Progress demands more than removing Confederate flag

Dawud Walid

Last week’s act of terror by white supremacist Dylann Roof, in which he murdered nine people at the Emmanuel African American Episcopal Church in Charleston, South Carolina, is the latest and most traumatic event in our country in the past year.

It reminds us that we are far from being a post-racial society. Within this context, there is renewed discussion about South Carolina ceasing from flying the Confederate flag.

I am a proponent of changing the flags of South Carolina and Mississippi as well as six other southern states that have variations of the Confederate battle flag. Growing up in the South, I never saw the rebel flag as a sign of pride. It signified those who fought against the Union in part to keep Dixie as an area where the enslavement of my ancestors was the order of things.

I’m glad to see that South Carolina Gov. Nikki Haley has changed course and now supports removal of the Confederate flag from the state capitol’s grounds. Many South Carolinians, however, are still staunch supporters of flying the flag. The discrepancies between different people feelings about this flag reflects how America has never healed from her original sin of racism.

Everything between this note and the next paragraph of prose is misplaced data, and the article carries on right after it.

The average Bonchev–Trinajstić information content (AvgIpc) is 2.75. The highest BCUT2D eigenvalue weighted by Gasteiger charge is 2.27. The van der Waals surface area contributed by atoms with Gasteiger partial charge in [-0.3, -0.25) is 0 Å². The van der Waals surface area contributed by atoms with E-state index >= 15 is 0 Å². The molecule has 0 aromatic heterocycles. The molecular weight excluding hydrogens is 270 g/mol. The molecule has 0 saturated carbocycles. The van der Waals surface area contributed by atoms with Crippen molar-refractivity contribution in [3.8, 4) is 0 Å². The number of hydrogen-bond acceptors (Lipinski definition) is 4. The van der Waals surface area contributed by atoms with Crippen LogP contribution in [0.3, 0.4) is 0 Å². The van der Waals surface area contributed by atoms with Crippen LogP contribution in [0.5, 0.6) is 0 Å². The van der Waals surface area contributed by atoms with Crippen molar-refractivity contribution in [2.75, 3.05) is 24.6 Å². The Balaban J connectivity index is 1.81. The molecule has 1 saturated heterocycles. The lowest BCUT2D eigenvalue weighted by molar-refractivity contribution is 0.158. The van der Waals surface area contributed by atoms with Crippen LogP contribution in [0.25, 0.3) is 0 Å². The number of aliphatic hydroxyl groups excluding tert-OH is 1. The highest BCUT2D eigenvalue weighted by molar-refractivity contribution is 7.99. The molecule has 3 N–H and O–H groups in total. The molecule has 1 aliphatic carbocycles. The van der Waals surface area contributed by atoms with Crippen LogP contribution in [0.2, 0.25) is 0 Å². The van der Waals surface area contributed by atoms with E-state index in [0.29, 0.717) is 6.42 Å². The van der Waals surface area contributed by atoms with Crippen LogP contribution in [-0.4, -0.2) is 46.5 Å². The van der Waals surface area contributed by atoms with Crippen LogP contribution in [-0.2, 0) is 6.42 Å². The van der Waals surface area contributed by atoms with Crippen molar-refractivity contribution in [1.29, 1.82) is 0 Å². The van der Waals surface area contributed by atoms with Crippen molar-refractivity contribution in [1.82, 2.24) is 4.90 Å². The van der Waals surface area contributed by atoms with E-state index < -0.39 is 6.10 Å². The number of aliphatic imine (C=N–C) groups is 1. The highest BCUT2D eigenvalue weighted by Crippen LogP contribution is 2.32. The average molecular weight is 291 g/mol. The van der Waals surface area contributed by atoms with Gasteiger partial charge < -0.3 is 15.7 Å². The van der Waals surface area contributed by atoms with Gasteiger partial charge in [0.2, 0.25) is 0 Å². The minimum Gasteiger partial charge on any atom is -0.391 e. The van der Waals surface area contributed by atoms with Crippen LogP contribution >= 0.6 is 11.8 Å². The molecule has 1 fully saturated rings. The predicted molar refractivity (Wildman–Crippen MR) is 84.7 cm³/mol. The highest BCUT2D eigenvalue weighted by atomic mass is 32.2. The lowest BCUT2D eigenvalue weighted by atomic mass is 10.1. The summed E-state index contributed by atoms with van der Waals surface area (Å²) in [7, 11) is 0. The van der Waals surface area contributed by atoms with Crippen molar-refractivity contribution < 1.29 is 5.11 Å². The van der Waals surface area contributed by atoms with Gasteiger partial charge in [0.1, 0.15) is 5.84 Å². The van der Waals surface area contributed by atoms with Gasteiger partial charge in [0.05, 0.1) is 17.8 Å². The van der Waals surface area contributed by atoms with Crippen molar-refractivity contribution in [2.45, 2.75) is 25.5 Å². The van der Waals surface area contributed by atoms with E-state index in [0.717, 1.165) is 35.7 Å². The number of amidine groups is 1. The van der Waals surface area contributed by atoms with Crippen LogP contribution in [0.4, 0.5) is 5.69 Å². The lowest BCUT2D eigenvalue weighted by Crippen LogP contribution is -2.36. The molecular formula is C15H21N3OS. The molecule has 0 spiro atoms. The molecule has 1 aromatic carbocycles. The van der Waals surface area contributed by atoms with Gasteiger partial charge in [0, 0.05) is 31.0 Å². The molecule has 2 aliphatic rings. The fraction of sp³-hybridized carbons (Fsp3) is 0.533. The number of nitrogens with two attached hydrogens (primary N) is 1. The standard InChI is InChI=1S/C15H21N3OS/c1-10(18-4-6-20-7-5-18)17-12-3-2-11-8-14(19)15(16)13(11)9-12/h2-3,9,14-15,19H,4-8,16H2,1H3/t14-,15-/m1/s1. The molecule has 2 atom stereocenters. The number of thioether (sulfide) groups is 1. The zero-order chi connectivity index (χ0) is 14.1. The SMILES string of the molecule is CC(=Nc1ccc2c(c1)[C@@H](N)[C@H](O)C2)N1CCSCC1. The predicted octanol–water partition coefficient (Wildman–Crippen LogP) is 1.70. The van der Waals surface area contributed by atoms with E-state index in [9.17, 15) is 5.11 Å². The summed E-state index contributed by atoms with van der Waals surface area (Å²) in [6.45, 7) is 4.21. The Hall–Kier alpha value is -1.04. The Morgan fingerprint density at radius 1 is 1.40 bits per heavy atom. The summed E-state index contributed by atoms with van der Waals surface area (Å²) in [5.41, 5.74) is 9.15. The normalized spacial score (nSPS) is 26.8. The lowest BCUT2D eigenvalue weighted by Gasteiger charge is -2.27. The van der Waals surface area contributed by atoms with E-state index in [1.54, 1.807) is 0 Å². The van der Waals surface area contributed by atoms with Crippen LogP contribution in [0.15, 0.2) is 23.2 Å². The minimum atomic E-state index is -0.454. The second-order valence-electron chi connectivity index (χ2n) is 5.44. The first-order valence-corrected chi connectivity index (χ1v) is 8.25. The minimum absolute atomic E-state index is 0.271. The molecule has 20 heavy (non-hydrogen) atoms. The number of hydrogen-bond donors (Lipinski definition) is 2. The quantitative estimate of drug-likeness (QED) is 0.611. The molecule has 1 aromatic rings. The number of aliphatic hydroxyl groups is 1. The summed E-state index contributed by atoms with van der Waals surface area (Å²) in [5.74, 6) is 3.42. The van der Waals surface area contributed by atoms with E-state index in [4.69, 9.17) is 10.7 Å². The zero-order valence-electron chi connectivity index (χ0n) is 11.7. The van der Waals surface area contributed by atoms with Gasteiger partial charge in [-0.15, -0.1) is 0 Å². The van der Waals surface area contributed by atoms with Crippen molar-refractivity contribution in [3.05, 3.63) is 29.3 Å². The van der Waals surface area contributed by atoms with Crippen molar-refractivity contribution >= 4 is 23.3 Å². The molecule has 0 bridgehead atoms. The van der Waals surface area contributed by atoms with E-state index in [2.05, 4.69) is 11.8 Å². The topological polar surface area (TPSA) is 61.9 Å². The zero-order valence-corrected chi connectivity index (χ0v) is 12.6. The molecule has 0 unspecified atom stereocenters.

Talking about race in America brings unease. Many Americans simply do not want to confront how deeply immersed racism is in our country and the psychological damage that has inflicted upon us as a people. When we serve in our military, we are stationed on military bases named after Confederate generals such Robert E. Lee.

Even we withdraw money from banks, we look at four faces on our currency of men who owned and profited from enslaving blacks including Declaration of Independence author Thomas Jefferson.

Racism in our land is not isolated to the South. The North has an ugly history of racial animus and structural inequality as well. In Michigan, for instance, we continue to have statues, schools and roads named in honor of racists such as late Dearborn Mayor Orville Hubbard, who was just a bigoted as the average Jim Crow-era mayor in South Carolina.

Taking down the Confederate flag in South Carolina may not be too difficult at this point. What will be more difficult for South Carolina and our nation as a whole is being open to go through the painful process of discussing race in America. And when I say discuss, I mean really going in depth about how racism has historically influenced every aspect of American life.

In this moment, in which we look at the horrific carnage in South Carolina, I hope we can be brave enough to expand our discourse on the issue of race in America that we turn the page toward having a more equitable and hate-free society.

Dawud Walid is executive director of the Council on American-Islamic Relations—Michigan.